In a January 2020 blog post Justin Schuh, Director of Chrome Engineering at Google, announced Privacy Sandbox, a project designed to phase out 3rd-party cookies on its Chrome browser. It will take two years, with 3rd party cookies fully phased out by 2022. In the meantime, Google is working on alternative solutions that will make consumer data more secure but still allow for targeted advertising.

With this announcement, many of our peers and clients have asked what this means for their brands, their marketing strategy, and their own personal information. We’ve outlined our take on this news here.

What does this mean for marketers?

Programmatic advertising – which helps us target the right audience regardless of where they are – relies on 3rd party cookies for targeting and measurement. We explain the difference between programmatic and endemic advertising in this Marketing to Farmers post. These cookies are designed to follow users across the internet, tracking their behaviors to generate virtual user profiles. This is a powerful and effective tool for personalized advertising and conversion tracking but created concerns for consumer privacy.

So why mess with a good thing? By eliminating third-party cookies, Google better protects user data. It’s a move that forces the industry to adapt and come up with new ways to track conversions and target users. Consumers get greater protection, and programmatic publishers get alternate means of monetization.

Google Chrome represents 69% of online activity on desktop and 40% on mobile. Given that the leading mobile browser, Apple’s Safari, already prevented the use of tracking cookies in 2018, the ability to use 3rd-party cookies will be virtually gone when Google completes this transition in 2022.

What are some potential outcomes?

  • Google’s intended outcome is that 3rd party cookies become obsolete and replaced with a new universal solution that protects consumer data. One solution being tested: storing individual user-level information in the browser.  This allows access to certain information via an application programming interface (API), which allows apps to borrow data and interact in a specified way. This means the conversion would be tracked, but the user data would not be passed back. Several APIs have been proposed to solve for ad selection, conversion measurement, and fraud protection. One proposed API is a “trust token” designed to anonymously authenticate a user and distinguish them from bot traffic.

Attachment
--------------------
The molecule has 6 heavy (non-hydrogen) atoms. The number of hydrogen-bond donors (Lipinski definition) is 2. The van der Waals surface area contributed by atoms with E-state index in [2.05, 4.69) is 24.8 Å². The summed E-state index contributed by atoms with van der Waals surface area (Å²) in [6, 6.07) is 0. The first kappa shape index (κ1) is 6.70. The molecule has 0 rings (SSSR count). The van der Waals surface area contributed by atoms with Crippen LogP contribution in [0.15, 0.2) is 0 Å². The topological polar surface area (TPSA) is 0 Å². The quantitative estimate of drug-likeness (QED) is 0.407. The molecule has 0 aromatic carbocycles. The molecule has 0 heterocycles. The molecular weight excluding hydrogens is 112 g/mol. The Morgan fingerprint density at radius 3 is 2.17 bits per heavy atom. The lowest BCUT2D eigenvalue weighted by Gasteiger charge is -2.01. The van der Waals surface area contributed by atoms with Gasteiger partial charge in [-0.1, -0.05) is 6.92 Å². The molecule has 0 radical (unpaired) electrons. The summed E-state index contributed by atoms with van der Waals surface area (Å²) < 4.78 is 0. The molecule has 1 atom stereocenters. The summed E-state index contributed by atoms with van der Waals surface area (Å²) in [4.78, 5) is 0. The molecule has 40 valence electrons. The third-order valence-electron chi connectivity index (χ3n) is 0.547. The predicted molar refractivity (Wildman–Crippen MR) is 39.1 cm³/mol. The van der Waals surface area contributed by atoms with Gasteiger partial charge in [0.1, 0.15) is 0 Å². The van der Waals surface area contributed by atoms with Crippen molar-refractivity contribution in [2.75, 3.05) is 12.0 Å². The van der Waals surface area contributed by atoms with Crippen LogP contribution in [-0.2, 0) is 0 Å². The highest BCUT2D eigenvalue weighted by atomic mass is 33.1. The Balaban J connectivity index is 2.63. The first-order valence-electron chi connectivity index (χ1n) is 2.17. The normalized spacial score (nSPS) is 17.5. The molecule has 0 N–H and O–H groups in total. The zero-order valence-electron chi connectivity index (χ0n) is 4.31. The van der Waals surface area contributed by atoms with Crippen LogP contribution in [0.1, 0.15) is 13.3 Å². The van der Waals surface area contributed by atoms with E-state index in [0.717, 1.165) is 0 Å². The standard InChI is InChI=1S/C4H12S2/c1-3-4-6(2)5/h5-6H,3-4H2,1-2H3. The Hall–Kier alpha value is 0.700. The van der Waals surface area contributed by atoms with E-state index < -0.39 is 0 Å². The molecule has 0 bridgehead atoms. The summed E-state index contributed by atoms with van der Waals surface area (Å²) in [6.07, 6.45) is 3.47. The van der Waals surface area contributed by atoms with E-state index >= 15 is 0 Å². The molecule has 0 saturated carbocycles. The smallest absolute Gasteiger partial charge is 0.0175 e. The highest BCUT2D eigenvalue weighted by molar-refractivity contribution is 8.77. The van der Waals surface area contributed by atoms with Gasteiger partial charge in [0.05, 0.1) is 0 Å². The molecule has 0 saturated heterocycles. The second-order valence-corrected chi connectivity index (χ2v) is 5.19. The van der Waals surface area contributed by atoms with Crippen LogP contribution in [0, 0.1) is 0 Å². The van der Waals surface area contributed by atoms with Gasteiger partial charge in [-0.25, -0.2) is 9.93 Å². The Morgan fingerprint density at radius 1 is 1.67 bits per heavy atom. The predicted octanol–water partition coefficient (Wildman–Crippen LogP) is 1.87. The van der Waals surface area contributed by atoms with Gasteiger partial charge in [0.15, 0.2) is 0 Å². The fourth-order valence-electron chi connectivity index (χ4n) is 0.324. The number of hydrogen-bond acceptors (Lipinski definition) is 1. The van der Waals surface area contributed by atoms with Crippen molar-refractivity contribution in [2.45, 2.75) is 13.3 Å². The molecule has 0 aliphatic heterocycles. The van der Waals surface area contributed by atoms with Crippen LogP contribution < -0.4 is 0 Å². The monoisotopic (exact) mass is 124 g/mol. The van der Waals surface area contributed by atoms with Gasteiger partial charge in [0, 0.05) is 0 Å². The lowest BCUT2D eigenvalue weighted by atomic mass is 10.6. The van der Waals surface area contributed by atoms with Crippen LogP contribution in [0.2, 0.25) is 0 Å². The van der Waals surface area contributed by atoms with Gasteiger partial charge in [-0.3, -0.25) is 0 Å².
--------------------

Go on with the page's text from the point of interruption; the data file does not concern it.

• Publishers will likely try to scale/monetize their 1st-party data, through first-party cookies and by asking users to log in with an email and provide additional demographic data, allowing for more granular onsite targeting. 1st party cookies are not affected by these changes from Google, as this data is obtained through some form of consent or direct relationship with the user.
  • There could be a shift towards contextual targeting. Even if behavioral targeting is lost, it will still be possible to target a user based on keywords, time, and location. It will become increasingly important to make sure that ads are tailored to that context, since they can’t be personalized directly to the user. Premium publisher content may also experience a resurgence.
  • Brands may choose to leverage their email and CRM data more actively for targeted advertising.

What does this mean for our brands and yours?

The burden of finding an alternate targeting methodology largely falls on Google and a brand’s digital partners. Over the next two years, they will work together to develop solutions that allow some of the same capabilities as 3rd-party tags (behavioral targeting, conversion tracking, frequency capping, etc.).

At R+K, we’ll address this with each of our partners to understand and evaluate the new solution that they provide. Some programmatic partners have already anticipated this cookie-less shift and have robust data sets for targeting that are not reliant on 3rd-party cookies. Depending on the viability of these new solutions, there could be a shift in our recommendations for digital investment toward partners with robust 1st-party data or alternate forms of targeting (in particular, Social and CTV/OTT).

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Earning favor with earned media contacts